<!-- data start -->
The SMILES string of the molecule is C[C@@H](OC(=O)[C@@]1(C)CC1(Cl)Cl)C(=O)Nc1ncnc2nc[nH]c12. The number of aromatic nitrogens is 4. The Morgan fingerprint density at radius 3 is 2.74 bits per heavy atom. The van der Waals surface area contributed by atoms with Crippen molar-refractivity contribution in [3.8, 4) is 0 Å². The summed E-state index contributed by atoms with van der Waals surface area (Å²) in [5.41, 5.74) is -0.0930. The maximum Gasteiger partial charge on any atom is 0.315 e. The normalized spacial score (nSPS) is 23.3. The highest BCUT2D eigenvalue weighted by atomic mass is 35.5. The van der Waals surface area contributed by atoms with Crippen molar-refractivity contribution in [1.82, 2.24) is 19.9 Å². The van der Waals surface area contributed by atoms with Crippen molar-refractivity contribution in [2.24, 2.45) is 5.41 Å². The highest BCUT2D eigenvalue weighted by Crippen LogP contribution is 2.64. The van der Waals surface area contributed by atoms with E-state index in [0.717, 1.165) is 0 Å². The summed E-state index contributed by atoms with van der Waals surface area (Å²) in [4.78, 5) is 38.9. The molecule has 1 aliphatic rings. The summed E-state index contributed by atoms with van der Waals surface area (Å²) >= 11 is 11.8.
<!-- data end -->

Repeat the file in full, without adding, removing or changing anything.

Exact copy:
The SMILES string of the molecule is C[C@@H](OC(=O)[C@@]1(C)CC1(Cl)Cl)C(=O)Nc1ncnc2nc[nH]c12. The number of aromatic nitrogens is 4. The Morgan fingerprint density at radius 3 is 2.74 bits per heavy atom. The van der Waals surface area contributed by atoms with Crippen molar-refractivity contribution in [3.8, 4) is 0 Å². The summed E-state index contributed by atoms with van der Waals surface area (Å²) in [5.41, 5.74) is -0.0930. The maximum Gasteiger partial charge on any atom is 0.315 e. The normalized spacial score (nSPS) is 23.3. The highest BCUT2D eigenvalue weighted by atomic mass is 35.5. The van der Waals surface area contributed by atoms with Crippen molar-refractivity contribution in [1.82, 2.24) is 19.9 Å². The van der Waals surface area contributed by atoms with Crippen molar-refractivity contribution in [2.24, 2.45) is 5.41 Å². The highest BCUT2D eigenvalue weighted by Crippen LogP contribution is 2.64. The van der Waals surface area contributed by atoms with E-state index in [0.717, 1.165) is 0 Å². The summed E-state index contributed by atoms with van der Waals surface area (Å²) in [4.78, 5) is 38.9. The molecule has 1 aliphatic rings. The summed E-state index contributed by atoms with van der Waals surface area (Å²) >= 11 is 11.8.